I Was A Stranger And You Invited Me In

June 15, 2012

Belonging

When we think of ‘hospitality’, what comes to mind? Entertaining family and friends? Martha Stewart? Coffee and doughnuts?

While many of us may think that hospitality is making a nice meal for our friends or having a comfortable guestroom available for traveling relatives the biblical idea of hospitality goes beyond that.  The other day I pulled out my trusted concordance and discovered that the Greek word for hospitality is philoxenia; literally, “the love of strangers.”  The “love of strangers” is a repeated theme in the New Testament because everywhere you read the command, “practice hospitality” it’s focus is the love of strangers!

As our children’s pastor pointed out to me, philoxenia (“the love of strangers”) is the direct opposite of zenophobia, the fear of strangers.  It’s not too terribly difficult to love our friends–even the tax collectors and pagans of Jesus’ time did that:

“If you love those who love you, what reward will you get?   Are not even the tax collectors doing that? 47 And if you greet only your own people, what are you doing more than others? Do not even pagans do that?” (Matt.5:46-47 NIV).

But Christ’s call is for us to love those who are different and unknown to us, even when they seem very different–intellectually or physically– than us.

In showing kindness and love to the disabled and others who may be strangers to us, we are presented with the possibility that we might unexpectedly find a blessing.  Scripture suggests that, by extending hospitality to a stranger, we may be entertaining angels, unaware!

“Do not forget to show hospitality to strangers,   for by so doing some people have shown hospitality to angels without knowing it.” (Heb.13:2 NIV).

Jesus, as He does with so many other ideas, takes this one even further!  He tells his disciples that by welcoming a stranger who is “one of the least of these brothers and sisters of mine,” they have welcomed him, and will thus be welcomed by Him into his kingdom.  Oh, did I mention that conversely, by failing to welcome a stranger, the have snubbed Him?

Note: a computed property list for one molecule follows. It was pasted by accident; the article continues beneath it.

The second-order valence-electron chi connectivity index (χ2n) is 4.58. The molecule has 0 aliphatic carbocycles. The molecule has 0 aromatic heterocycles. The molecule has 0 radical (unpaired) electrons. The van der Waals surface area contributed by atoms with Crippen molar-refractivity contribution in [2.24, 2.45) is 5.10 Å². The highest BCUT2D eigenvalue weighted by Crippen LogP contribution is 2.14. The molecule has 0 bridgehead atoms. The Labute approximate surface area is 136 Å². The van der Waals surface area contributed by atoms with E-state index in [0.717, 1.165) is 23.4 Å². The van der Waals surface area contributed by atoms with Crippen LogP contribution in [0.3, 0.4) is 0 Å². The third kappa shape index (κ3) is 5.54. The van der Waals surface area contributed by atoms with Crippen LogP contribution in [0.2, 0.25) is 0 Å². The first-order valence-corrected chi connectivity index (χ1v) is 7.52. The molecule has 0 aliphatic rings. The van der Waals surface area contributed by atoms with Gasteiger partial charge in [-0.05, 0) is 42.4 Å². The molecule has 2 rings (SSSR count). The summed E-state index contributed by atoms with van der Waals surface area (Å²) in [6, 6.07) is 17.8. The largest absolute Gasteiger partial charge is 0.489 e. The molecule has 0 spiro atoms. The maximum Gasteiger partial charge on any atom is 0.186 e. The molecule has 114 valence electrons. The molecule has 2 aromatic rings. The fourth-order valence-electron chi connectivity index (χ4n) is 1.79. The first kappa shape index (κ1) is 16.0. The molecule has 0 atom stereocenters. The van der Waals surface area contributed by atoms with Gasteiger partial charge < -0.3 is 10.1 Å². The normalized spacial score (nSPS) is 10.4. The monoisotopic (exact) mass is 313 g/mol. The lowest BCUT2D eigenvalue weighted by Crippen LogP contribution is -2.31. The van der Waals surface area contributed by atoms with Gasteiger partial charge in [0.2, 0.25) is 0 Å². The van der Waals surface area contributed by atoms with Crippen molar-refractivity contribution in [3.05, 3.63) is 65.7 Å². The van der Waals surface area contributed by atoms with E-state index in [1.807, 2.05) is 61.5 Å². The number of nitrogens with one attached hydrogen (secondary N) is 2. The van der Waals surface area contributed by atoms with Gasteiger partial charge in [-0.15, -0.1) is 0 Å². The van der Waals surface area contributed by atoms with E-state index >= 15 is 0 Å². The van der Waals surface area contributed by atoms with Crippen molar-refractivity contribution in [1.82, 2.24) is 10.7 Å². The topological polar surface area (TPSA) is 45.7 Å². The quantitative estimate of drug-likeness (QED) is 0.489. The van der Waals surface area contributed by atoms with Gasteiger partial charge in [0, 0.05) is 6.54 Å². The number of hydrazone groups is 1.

“When the Son of Man comes in his glory, and all the angels with him, he will sit on his glorious throne.   All the nations will be gathered before him, and he will separate the people one from another as a shepherd separates the sheep from the goats. He will put the sheep on his right and the goats on his left.

“Then the King will say to those on his right, ‘Come, you who are blessed by my Father; take your inheritance, the kingdom prepared for you since the creation of the world. For I was hungry and you gave me something to eat, I was thirsty and you gave me something to drink, I was a stranger and you invited me in, I needed clothes and you clothed me,  I was sick and you looked after me,  I was in prison and you came to visit me.” (Matt.25:31-46 NIV).

These “strangers” we are called to welcome are to be invited in.  “They aren’t merely to be sent to a shelter but are to be welcomed into the Body of Christ and our lives and, it is implied, given advocacy, friendship, and the basics for pursuing a new life in society” (Tim Keller, Generous Justice: How God’s Grace Makes Us Just).

Hospitality…the love of strangers…is not something we do as a favor toward “the other.”  It is not based on a contract.  It is not even a right that can be claimed.  Welcoming a stranger, someone who is not similar to you, is a fundamental characteristic of human relationships according to our Standard, Jesus Christ.

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About Michael Woods

Christ-follower, husband, chocoholic, and peanut-butter lover! I'm a father to triplet boys...each on the autism spectrum.

View all posts by Michael Woods

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3 Comments on “I Was A Stranger And You Invited Me In”

  1. April M Whitt Says:

    Hello Mr. Woods Sir,
    I’ve been reading your posts. I am a teacher of students with special needs (in Lakeland FL) and an author of a fun book for kids w/ special needs. I am (of course) trying to get the word out, but also consider myself to have a ministry to produce wholesome books for kids and (with this book in particular) something fun and positive for kids w/ disabilites. I thought it was time for a book with a hero who has disabilities but who is also adventureous and fun (even though having a disability is not fun, people who have disabilities like to have fun!) I am a believer, and of the Baptist faith. If you’d like to see the book, please get back with me. I am also available as a speaker if you need me. Blessings to you. I know how much what you are doing is needed. Thanks for the encouragement.
    Yours in Christ,
    April

    Reply

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